Family & Relationships

10 Legal Issues Parents Don't Expect

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Many parents might wonder why they would ever need legal assistance themselves, much less for their children. But the truth is, even if you raised the perfect child who never got into a bit of trouble, there’s a good chance you might someday have a legal need related to your child.

Legal situations regarding your children can occur when you least expect them.

Potential Legal Issues Facing Children

1. Playground and sports injuries

It seems children no sooner learn to walk before they're already ready to run, play, swing, race, throw and tackle. While playgrounds and school sports are among a child’s best memories, they can be a source of worry for parents. And according to Stanford Children's Hospital, organized sports lead to around 3.5 million injuries per year among children and teens.

2. School discipline

As your children enter school, it will be helpful to know the school’s expectations and policies. School discipline procedures and offenses are laid out in the materials of each school district or private school.

Bullying can be physical, verbal or social. It can happen at school, on the playground, on the school bus, in the neighborhood or over the internet. The issue of bullying has become so important that all states have a law or policy in place that addresses bullying.

3. Driving

Depending upon your state’s laws, a minor’s ability to obtain a driver’s license (permit, intermediate or full) can be negatively impacted as a result of moving violations, accidents and even school grades and attendance. High-risk situations should be monitored and limited, like learning to drive at night and driving with other teenage passengers in order to keep everyone safe.

4. Online safety

Children are using computers more and more at school and home, and an adult cannot always be on hand to monitor their browsing or protect their privacy. Whether you’re concerned about their privacy or exposure to objectionable content or want to protect them from harassment and harmful encounters, there are actionable steps you can take.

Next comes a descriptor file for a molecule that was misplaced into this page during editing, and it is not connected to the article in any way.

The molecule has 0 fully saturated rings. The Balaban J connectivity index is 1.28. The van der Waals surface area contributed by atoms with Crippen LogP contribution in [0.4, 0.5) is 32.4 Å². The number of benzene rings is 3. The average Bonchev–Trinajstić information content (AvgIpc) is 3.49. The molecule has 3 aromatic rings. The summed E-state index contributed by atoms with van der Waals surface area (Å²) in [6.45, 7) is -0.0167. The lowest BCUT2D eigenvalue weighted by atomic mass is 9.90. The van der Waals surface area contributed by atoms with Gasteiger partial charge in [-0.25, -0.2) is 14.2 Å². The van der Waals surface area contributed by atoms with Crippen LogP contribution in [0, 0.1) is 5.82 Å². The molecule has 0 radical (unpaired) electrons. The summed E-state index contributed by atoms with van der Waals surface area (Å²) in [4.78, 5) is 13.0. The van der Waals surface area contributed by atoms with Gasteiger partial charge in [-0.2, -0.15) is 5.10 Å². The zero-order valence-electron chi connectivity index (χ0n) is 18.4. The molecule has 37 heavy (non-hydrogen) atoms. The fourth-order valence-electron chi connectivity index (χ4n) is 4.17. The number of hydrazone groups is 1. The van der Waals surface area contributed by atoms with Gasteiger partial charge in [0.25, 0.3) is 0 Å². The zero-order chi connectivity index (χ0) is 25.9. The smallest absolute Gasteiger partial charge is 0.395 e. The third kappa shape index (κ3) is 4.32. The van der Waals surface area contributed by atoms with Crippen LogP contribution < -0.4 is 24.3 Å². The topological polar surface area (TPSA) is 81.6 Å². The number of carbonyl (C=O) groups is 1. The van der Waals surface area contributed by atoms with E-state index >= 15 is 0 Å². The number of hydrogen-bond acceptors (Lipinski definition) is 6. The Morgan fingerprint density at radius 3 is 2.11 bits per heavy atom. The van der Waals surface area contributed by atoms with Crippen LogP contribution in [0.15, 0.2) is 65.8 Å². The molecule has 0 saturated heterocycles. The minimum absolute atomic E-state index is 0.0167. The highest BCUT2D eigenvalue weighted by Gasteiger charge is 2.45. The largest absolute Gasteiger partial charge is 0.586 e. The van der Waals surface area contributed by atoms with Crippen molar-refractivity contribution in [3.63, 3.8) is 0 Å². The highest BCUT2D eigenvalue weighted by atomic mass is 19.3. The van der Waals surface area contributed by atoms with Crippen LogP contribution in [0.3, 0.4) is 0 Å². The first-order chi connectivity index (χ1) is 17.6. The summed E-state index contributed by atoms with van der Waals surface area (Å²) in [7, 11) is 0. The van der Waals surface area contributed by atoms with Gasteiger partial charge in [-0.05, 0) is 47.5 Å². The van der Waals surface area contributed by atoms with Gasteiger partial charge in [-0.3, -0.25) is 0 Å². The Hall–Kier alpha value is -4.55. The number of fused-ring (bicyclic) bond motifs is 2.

5. Credit cards

One of the first discoveries your child might make once they turn 18 is the power of plastic. Credit cards can be convenient and serve as a safety net in an emergency, such as paying for an unexpected car repair. In addition, building a credit history is an important part of financial health. Having no credit history can be almost as difficult as having a low credit score.

On the other hand, credit cards can be tempting to use for impulse buys, which can lead to uncontrollable spending and lead to legal and financial matters when your child gets older.

6. Signing their first lease

At some point, your child will move out. Whether it’s their first apartment or a house off campus, getting a new place to live usually means getting roommates. While having a roommate makes it more financially feasible to live on their own, it can get complicated. Make sure your child knows how to legally protect themselves before they live with others.

7. Drinking

Growing up and moving out can be exciting for many young adults; for others, the experience may involve harmful activities such as illegal drug use or underage drinking. And data indicates that as much as 33% of college students binge drink per month.

8. Juvenile crime

Whether it’s peer pressure, a need to push limits, outright defiance or false accusation, sometimes even “good kids” end up in trouble with the law. And parents who believed “it would never happen to my kid” find themselves bailing their child out of jail, appearing in court or hiring attorneys to clear a record.

9. Finances

There may come a time where you or your child are having a hard time paying off their student loans. This is a common problem that affects 44.7 million Americans, according to the Federal Reserve. If this happens, it may be good to seek the advice of an attorney on how to refinance both the loans and other debt.

10. Legal documents

As your children grow up, there are a few documents you’ll want to have in place. Consider a custodial authority consent form if you’re traveling and having a friend or family member watch your child. This will allow things like medical treatment in case of emergency. See what other documents we suggest in our guidebook.